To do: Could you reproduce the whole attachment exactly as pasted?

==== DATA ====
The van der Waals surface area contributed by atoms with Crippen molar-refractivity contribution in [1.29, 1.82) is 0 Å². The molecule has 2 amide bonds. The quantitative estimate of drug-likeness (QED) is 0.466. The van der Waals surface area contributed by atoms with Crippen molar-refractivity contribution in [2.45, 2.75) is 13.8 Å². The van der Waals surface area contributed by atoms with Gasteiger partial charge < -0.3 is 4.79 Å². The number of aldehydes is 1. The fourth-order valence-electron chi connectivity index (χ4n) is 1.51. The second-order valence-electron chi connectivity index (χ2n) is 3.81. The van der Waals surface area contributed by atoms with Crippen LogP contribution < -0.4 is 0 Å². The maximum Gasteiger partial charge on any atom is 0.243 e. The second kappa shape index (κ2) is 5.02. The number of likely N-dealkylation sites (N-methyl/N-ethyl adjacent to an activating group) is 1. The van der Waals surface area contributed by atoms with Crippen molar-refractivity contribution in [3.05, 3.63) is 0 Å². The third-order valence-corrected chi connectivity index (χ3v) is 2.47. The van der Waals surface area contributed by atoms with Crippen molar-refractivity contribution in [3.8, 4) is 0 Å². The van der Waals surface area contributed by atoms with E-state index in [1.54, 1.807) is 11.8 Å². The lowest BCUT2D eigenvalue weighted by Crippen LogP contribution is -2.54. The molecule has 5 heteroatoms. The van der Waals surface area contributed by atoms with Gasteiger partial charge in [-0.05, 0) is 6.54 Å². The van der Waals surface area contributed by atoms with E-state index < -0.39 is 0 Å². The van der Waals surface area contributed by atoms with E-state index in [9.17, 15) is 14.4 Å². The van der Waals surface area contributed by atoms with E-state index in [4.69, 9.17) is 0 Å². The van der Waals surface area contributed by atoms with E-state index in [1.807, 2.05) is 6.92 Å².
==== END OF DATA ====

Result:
The van der Waals surface area contributed by atoms with Crippen molar-refractivity contribution in [1.29, 1.82) is 0 Å². The molecule has 2 amide bonds. The quantitative estimate of drug-likeness (QED) is 0.466. The van der Waals surface area contributed by atoms with Crippen molar-refractivity contribution in [2.45, 2.75) is 13.8 Å². The van der Waals surface area contributed by atoms with Gasteiger partial charge < -0.3 is 4.79 Å². The number of aldehydes is 1. The fourth-order valence-electron chi connectivity index (χ4n) is 1.51. The second-order valence-electron chi connectivity index (χ2n) is 3.81. The van der Waals surface area contributed by atoms with Crippen LogP contribution < -0.4 is 0 Å². The maximum Gasteiger partial charge on any atom is 0.243 e. The second kappa shape index (κ2) is 5.02. The number of likely N-dealkylation sites (N-methyl/N-ethyl adjacent to an activating group) is 1. The van der Waals surface area contributed by atoms with Crippen molar-refractivity contribution in [3.05, 3.63) is 0 Å². The third-order valence-corrected chi connectivity index (χ3v) is 2.47. The van der Waals surface area contributed by atoms with Crippen molar-refractivity contribution in [3.8, 4) is 0 Å². The van der Waals surface area contributed by atoms with E-state index in [1.54, 1.807) is 11.8 Å². The lowest BCUT2D eigenvalue weighted by Crippen LogP contribution is -2.54. The molecule has 5 heteroatoms. The van der Waals surface area contributed by atoms with Gasteiger partial charge in [-0.05, 0) is 6.54 Å². The van der Waals surface area contributed by atoms with E-state index < -0.39 is 0 Å². The van der Waals surface area contributed by atoms with E-state index in [9.17, 15) is 14.4 Å². The van der Waals surface area contributed by atoms with E-state index in [4.69, 9.17) is 0 Å². The van der Waals surface area contributed by atoms with E-state index in [1.807, 2.05) is 6.92 Å².